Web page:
finding that a proposed rule change is consistent with the Act and the 
applicable rules and regulations.\25\
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    \25\ See id.
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    For the reasons discussed below, the Commission is disapproving the 
proposed rule change because the information before the Commission is 
insufficient to support a finding that the proposed rule change is 
consistent with the requirements of the Act and the rules and 
regulations thereunder applicable to a national securities

[[Page 28881]]

exchange.\26\ Specifically, the Commission concludes that it does not 
have sufficient information to determine that the proposed rule change 
is consistent with Section 6(b)(5) of the Act, and in particular the 
requirements that a national securities exchange's rules be designed to 
prevent fraudulent and manipulative acts and practices, to promote just 
and equitable principles of trade, and, in general, to protect 
investors and the public interest.\27\
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    \26\ In disapproving the proposed rule change, the Commission 
has considered the proposed rule's impact on efficiency, 
competition, and capital formation. See 15 U.S.C. 78c(f).
    \27\ See 15 U.S.C. 78f(b)(5).
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    The Commission has consistently recognized the importance of the 
minimum number of holders and other similar requirements in exchange 
listing standards. For example, the Commission has repeatedly stated in 
approving exchange listing requirements, including NYSE's original SPAC 
listing standards, that the development and enforcement of adequate 
standards governing the listing of securities on an exchange is an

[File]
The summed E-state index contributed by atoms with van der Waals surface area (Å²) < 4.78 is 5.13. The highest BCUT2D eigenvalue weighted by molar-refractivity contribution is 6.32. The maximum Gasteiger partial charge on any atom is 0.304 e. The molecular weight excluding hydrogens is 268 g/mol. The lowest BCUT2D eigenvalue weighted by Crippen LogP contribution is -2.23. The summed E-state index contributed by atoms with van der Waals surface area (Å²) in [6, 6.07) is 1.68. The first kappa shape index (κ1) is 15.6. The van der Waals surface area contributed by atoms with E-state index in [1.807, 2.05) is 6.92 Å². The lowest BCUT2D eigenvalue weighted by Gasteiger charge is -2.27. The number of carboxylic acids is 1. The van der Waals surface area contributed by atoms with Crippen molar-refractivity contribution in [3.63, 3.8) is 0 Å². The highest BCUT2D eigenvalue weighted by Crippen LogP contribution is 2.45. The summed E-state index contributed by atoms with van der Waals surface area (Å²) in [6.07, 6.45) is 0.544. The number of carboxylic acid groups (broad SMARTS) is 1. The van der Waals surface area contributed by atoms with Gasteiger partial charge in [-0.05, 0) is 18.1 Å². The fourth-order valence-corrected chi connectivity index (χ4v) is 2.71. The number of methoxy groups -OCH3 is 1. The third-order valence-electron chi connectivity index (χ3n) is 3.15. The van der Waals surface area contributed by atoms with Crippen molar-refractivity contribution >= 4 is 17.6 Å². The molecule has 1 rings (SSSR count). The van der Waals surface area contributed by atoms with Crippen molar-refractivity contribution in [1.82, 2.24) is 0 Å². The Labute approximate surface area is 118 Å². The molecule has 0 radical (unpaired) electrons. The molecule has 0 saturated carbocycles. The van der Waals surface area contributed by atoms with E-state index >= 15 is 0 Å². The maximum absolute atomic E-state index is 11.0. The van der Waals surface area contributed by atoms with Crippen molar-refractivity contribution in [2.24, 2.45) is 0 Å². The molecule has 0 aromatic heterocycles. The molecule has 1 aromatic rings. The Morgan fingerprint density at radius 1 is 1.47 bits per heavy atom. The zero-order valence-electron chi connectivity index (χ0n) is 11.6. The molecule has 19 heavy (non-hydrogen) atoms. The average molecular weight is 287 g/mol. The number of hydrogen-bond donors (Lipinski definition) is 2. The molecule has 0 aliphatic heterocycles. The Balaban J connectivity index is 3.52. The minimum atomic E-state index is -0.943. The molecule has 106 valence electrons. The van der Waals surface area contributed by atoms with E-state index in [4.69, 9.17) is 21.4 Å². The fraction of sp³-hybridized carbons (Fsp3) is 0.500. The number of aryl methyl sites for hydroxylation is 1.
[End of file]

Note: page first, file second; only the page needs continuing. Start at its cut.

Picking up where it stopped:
activity of critical importance to financial markets and the investing 
public.\28\ Among other things, such listing standards help ensure that 
exchange listed securities have sufficient public float, investor base, 
and trading interest to provide the depth and liquidity necessary to 
promote fair and orderly markets.\29\
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    \28\ See, e.g., Securities Exchange Act Release No. 57785 (May 
6, 2008), 73 FR 27597 (May 13, 2008) (stating that the distribution 
standards, which include exchange holders requirements ``. . . 
should help to ensure that the [SPACs'] securities have sufficient 
public float, investor base, and liquidity to promote fair and 
orderly markets''). See also Securities Exchange Act Release No. 
58228, (July 25, 2008) 73 FR 44794 (July 31, 2008) (approving Nasdaq 
initial and continued listing standards for SPACs).
    \29\ Id.
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    NYSE has proposed to lower the minimum number of holders required 
for continued listing of a SPAC, in the period prior to consummation of 
a business combination, from 300 public holders to 100 public holders. 
In support of its proposal, NYSE asserts, among other things, that 
SPACs often have difficulty demonstrating compliance with the minimum 
number of holders requirements because there is limited retail investor 
interest in them, and that this requirement is less relevant for SPACs 
because they historically trade close to the value of the funds held in 
trust, and without distorted prices, even when they have few 
shareholders. NYSE, however, has provided no evidence (such as, for 
example, information about the number of SPAC delisting proceedings as 
compared to the number of delisting proceedings for other types of 
listed companies) that SPACs in fact have difficulty complying with the 
existing minimum number of holders requirements. In addition, to 
support its position that the minimum number of holders requirements 
are less relevant for SPACs, NYSE made certain representations about 
the current trading characteristics of SPACs when they have few 
shareholders. The Commission notes, however, that NYSE's observations 
were made when the current minimum number of holders requirements were 
in place, and NYSE has provided no evidence that the same observations 
would be repeated if these requirements were substantially reduced, as 
proposed. In the OIP, the Commission asked several questions relating 
to this aspect of the proposal, including whether it would ensure a 
sufficient liquid market for NYSE-listed SPACs, whether SPACs would 
still trade close to their redemption value or be more prone to